This is a local search- and discovery-based social media platform that enables you to find the ideal places (based on your location) to go to with friends and loved ones. It also gives appropriate search results for the best food outlets, night entertainment places and more in your area. The social networking feature is now available in a separate app named Swarm.
Flickr, pronounced “Flicker,” is an online image and video hosting platform that was created by the then Vancouver-based Ludicorp on February 10, 2004, and later acquired by Yahoo in 2005. The platform is popular with users who share and embed photographs.  As of October last year, Flickr had more than 112 million users and had its footprint in more than 63 countries. An average of a million photos are shared daily on Flickr.
Great list and please don’t get me wrong here, I am sick to death of Facebook. Is there another alternative TO Facebook? Put simply, NO!!! The other social media sites are devoid of the basic common denominator, Collaboration!! While they MIGHT get you a closed network or a specific audience, it doesn’t cater for interaction with all of the platform. What we really need is somewhere that has a home page with your posts that is broadcast to ALL other users or chosen crowds. We need a news feed to cast all of the posts for people to interact with. Twitter, Snapchat, Google+ and Instagram etc etc, just don’t cut the mustard as far as this goes. Some of the others mentioned are specific to specific audiences and are nothing like Facebook. That is why all other alternatives fail dismally!! I wish I had the money and development time to produce it, but alas I don’t.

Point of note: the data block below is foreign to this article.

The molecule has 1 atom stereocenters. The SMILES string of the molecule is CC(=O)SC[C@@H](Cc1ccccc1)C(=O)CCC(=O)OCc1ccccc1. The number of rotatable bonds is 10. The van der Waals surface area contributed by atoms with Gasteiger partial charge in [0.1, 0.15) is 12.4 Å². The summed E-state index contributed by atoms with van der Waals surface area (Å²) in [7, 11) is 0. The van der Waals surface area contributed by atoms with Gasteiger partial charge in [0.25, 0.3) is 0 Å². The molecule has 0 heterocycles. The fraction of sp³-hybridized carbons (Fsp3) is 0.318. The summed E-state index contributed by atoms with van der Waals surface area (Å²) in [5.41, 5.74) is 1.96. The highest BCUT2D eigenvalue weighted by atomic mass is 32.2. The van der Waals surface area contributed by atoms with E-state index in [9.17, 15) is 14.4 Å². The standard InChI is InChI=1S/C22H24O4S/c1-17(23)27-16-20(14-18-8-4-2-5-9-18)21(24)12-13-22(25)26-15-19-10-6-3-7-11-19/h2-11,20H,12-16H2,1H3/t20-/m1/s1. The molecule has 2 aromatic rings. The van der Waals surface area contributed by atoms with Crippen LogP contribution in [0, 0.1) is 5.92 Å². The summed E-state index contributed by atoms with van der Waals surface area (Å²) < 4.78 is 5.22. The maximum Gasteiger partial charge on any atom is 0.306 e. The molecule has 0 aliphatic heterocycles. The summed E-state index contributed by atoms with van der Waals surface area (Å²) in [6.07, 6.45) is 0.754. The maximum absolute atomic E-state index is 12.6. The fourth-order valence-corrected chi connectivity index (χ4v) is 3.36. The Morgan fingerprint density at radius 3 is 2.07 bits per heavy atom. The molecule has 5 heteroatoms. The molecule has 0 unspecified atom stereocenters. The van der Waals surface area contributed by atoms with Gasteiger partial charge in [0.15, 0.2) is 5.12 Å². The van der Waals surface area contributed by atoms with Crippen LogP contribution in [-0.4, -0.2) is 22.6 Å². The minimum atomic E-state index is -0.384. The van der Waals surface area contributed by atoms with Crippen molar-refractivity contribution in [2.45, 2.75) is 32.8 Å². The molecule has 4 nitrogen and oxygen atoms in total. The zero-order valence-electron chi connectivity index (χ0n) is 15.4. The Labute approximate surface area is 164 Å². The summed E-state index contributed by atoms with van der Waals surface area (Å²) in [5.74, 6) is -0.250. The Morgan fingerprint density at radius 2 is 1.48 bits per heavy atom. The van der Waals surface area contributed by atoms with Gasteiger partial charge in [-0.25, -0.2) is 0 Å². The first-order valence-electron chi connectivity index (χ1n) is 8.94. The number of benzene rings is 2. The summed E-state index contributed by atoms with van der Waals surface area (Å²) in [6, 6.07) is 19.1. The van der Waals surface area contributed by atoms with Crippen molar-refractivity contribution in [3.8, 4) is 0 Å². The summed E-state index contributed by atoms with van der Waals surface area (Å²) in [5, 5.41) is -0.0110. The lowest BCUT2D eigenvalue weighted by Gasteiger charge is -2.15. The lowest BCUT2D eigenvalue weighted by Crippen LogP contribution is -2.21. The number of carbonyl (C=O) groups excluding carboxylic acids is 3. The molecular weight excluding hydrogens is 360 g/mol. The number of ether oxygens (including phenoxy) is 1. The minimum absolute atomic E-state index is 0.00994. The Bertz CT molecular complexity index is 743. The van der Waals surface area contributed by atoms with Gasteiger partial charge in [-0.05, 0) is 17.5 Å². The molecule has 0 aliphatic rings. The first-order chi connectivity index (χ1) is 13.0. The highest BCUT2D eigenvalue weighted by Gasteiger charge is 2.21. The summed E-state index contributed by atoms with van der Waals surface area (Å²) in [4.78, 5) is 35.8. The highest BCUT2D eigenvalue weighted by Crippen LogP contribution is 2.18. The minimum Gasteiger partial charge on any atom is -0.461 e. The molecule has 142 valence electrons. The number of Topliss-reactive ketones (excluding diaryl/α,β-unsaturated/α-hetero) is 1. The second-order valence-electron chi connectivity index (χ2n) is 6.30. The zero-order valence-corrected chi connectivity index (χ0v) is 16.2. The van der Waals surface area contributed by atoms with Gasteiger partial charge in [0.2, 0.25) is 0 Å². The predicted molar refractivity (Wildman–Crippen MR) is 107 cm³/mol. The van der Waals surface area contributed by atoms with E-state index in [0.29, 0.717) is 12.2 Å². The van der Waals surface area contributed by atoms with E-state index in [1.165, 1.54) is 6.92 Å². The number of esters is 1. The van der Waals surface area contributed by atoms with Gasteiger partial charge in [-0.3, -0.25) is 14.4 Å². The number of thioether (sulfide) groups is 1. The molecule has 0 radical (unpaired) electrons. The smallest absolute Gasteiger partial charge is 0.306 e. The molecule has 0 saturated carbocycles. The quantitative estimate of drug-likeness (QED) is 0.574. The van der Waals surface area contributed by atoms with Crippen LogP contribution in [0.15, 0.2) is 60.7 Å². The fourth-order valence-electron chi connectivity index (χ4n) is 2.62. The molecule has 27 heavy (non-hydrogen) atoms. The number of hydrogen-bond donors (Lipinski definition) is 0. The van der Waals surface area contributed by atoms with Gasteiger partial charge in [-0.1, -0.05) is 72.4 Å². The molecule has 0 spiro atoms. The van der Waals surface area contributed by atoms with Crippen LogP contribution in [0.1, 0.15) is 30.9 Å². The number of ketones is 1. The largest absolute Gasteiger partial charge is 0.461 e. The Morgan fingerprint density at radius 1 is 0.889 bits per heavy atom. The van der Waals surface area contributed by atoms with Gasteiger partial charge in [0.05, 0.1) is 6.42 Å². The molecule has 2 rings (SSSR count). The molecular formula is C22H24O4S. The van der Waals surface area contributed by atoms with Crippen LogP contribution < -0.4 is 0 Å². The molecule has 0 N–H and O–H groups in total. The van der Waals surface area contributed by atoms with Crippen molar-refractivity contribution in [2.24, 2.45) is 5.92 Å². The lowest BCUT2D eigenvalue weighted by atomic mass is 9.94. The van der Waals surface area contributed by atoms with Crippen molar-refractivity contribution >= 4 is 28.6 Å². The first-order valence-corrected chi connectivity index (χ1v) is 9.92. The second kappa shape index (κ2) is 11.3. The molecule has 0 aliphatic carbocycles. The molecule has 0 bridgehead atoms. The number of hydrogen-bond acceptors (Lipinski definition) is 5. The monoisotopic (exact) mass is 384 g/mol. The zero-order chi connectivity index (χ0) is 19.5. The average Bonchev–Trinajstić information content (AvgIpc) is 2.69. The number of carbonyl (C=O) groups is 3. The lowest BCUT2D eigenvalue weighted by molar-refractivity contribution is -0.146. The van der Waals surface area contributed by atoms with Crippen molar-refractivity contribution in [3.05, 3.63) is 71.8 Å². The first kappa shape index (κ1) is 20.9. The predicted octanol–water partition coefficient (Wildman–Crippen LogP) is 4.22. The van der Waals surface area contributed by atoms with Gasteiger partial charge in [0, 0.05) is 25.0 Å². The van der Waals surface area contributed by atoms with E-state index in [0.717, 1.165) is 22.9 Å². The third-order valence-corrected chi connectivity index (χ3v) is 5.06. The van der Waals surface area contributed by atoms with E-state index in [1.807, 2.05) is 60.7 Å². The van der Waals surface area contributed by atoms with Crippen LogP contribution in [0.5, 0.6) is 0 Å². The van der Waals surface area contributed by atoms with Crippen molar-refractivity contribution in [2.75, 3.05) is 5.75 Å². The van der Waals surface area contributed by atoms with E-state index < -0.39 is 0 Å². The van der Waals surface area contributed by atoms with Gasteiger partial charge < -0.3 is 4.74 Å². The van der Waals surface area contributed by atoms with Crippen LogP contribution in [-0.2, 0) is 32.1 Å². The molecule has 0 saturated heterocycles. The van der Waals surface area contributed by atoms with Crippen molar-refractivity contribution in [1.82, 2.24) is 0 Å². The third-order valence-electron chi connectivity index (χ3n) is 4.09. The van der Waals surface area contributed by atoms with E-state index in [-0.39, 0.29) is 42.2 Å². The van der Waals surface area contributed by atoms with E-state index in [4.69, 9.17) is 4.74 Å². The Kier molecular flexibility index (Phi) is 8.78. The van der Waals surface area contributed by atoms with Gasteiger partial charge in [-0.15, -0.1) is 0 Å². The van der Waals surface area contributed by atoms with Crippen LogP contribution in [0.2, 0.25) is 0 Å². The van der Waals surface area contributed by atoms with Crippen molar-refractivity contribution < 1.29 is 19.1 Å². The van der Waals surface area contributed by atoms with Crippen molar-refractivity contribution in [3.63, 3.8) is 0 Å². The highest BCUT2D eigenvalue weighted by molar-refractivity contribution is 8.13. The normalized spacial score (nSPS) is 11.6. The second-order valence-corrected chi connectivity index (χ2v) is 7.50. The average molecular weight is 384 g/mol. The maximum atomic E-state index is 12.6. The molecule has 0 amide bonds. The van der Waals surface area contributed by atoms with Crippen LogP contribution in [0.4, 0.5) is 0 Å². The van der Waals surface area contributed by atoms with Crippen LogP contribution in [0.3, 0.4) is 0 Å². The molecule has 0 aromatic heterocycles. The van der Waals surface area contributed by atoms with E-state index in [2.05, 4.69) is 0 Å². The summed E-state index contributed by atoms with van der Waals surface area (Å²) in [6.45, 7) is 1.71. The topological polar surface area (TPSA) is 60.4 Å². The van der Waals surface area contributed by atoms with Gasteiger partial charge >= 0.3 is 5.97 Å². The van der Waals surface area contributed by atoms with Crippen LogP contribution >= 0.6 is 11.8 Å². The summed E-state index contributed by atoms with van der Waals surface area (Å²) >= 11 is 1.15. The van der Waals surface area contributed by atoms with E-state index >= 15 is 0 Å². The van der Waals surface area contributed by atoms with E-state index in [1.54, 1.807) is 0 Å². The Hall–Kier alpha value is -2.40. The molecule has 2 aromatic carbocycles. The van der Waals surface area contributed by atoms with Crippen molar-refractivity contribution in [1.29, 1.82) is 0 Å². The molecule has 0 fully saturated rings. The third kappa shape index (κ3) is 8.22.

Social media may have been influenced by the 1840s introduction of the telegraph in the US, which connected the country.[10] ARPANET, which first came online in 1967, had by the late 1970s developed a rich cultural exchange of non-government/business ideas and communication, as clearly evidenced by ARPANET#Rules and etiquette's "A 1982 handbook on computing at MIT's AI Lab stated regarding network etiquette," and fully met the current definition of the term "social media" found in this article. The PLATO system launched in 1960, which was developed at the University of Illinois and subsequently commercially marketed by Control Data Corporation, offered early forms of social media with 1973-era innovations such as Notes, PLATO's message-forum application; TERM-talk, its instant-messaging feature; Talkomatic, perhaps the first online chat room; News Report, a crowd-sourced online newspaper and blog; and Access Lists, enabling the owner of a notesfile or other application to limit access to a certain set of users, for example, only friends, classmates, or co-workers. Tom Truscott and Jim Ellis conceived the idea of Usenet in 1979 at the University of North Carolina at Chapel Hill and Duke University, and it was established in 1980.